Study of photocatalytic damages induced on E. coli by different photocatalytic supports (various types and TiO2 configurations)
Photocatalysis, based on UV irradiation of a TiO2 support to generate oxygen free radicals, has been shown to have antibacterial properties, but the process has yet to be optimized. Photocatalytic inactivation of Gram negative bacteria, E. coli, was studied on five different photocatalytic supports, in terms of TiO2 type (Degussa P25/Millennium PC500) and configurations (catalyst was impregnated on supports, alone or with binder, or suspended in water). Several irradiation times were tested. Effective UV-A doses were estimated using a simulation based on a Monte Carlo approach to facilitate comparison between supports. For the same TiO2 type, inactivation efficiency was best with the “suspension” configuration (up to 4 log in 120 min) followed by the “impregnated without binder” configuration (up to 2 log in 120 min) and finally the configuration with binder (only 0.5 log after 120 min). In the “suspension” configuration, TiO2 P25 appeared to be more effective than TiO2 PC500. This may be due to smaller dispersed particle sizes. Our experiments highlight the importance of optimizing contact between the bacteria to be inactivated and titanium dioxide particles. Bacterial regrowth was compared on two culture media with different nutrients, and revealed metabolic damage induced by photocatalysis. Based on the classical Chick–Watson model, the kinetics of the photocatalytic process were determined, including a lag time for several supports.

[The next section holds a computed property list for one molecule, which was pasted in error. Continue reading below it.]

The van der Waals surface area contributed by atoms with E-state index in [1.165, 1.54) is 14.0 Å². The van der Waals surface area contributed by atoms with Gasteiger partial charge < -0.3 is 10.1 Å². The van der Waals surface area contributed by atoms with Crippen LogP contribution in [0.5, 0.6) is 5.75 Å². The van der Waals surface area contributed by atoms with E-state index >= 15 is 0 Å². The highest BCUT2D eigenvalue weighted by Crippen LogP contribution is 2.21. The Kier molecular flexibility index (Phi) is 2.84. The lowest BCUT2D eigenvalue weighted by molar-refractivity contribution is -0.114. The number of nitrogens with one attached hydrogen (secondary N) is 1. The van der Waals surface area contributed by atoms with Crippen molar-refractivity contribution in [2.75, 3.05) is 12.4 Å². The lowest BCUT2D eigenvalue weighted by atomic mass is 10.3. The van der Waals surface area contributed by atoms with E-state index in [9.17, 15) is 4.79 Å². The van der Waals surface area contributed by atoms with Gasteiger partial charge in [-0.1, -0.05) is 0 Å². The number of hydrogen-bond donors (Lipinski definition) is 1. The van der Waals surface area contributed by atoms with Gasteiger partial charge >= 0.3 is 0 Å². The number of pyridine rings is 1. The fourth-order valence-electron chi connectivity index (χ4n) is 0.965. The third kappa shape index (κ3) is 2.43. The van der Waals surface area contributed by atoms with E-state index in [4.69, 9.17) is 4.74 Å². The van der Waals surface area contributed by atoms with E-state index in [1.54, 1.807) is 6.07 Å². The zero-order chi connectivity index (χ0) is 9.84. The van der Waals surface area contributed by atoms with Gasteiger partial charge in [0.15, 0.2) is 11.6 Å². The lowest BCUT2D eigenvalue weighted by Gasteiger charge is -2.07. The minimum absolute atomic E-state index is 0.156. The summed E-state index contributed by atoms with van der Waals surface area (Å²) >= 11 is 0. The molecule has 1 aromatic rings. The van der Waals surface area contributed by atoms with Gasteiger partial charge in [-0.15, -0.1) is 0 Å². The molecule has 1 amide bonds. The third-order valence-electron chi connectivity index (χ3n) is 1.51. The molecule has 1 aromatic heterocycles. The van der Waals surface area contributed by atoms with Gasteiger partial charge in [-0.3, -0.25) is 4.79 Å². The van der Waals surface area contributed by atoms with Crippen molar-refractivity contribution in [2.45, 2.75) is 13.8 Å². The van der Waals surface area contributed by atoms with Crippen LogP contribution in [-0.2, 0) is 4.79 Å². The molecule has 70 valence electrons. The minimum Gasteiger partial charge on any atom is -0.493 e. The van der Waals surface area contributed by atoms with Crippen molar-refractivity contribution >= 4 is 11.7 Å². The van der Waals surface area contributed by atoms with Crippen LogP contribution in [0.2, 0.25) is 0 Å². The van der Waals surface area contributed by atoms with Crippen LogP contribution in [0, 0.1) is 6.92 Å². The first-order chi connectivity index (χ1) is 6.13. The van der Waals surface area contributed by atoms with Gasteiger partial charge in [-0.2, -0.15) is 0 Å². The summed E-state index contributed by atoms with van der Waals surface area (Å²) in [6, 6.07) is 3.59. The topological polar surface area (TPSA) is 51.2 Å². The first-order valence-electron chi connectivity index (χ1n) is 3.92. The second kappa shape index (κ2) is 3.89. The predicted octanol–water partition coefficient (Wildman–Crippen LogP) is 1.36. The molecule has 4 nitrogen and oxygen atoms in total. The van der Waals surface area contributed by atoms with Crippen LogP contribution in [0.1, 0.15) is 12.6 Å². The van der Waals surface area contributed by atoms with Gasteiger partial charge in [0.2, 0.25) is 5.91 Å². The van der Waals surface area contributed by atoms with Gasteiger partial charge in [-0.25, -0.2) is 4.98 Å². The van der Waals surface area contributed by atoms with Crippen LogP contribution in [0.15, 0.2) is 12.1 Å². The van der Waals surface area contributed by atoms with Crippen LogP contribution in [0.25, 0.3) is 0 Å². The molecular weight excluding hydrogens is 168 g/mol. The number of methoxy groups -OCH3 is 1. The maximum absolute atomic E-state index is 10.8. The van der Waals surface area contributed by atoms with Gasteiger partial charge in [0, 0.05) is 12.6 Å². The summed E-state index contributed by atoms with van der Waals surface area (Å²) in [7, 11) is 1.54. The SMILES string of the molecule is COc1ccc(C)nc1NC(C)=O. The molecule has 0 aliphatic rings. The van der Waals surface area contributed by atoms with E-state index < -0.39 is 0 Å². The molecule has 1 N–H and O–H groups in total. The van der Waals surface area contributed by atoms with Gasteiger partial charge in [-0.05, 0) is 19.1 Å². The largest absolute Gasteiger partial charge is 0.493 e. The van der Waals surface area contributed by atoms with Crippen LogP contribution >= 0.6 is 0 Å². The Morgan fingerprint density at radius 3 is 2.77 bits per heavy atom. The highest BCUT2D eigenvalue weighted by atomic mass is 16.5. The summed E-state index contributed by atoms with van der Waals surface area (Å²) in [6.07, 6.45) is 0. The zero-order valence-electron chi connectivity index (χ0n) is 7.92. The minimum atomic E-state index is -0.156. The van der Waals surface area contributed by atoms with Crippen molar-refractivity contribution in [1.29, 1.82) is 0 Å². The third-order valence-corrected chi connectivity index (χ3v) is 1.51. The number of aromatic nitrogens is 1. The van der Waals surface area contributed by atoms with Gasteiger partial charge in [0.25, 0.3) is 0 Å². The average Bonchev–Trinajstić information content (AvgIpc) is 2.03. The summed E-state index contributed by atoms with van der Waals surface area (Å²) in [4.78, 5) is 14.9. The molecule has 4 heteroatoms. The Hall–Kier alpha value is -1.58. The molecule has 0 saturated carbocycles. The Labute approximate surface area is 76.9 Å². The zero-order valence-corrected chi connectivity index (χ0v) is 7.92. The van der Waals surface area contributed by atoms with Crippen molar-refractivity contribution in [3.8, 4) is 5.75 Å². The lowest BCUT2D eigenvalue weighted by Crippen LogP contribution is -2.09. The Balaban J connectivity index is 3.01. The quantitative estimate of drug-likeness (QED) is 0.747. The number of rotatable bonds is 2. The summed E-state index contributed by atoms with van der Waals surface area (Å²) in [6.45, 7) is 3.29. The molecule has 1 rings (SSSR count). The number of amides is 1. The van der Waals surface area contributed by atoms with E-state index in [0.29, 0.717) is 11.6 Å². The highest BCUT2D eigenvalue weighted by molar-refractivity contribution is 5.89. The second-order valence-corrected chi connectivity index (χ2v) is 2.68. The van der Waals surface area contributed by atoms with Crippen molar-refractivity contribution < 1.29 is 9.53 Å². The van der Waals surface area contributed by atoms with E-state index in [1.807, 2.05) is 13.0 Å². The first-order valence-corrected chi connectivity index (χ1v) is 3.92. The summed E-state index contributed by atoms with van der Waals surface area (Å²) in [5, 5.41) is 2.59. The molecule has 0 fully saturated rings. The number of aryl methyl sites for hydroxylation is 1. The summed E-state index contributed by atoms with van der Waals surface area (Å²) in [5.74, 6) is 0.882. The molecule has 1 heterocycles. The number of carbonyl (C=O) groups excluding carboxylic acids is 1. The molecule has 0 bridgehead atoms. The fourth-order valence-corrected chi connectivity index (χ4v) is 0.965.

► TiO2 small particle size improves the performance of UV-A inactivation. ► TiO2 nanoparticles immobilization decreases the performance of UV-A inactivation. ► Efficient inactivation requires long exposure times.
Journal: Journal of Photochemistry and Photobiology A: Chemistry - Volume 222, Issues 2–3, 15 August 2011, Pages 323–329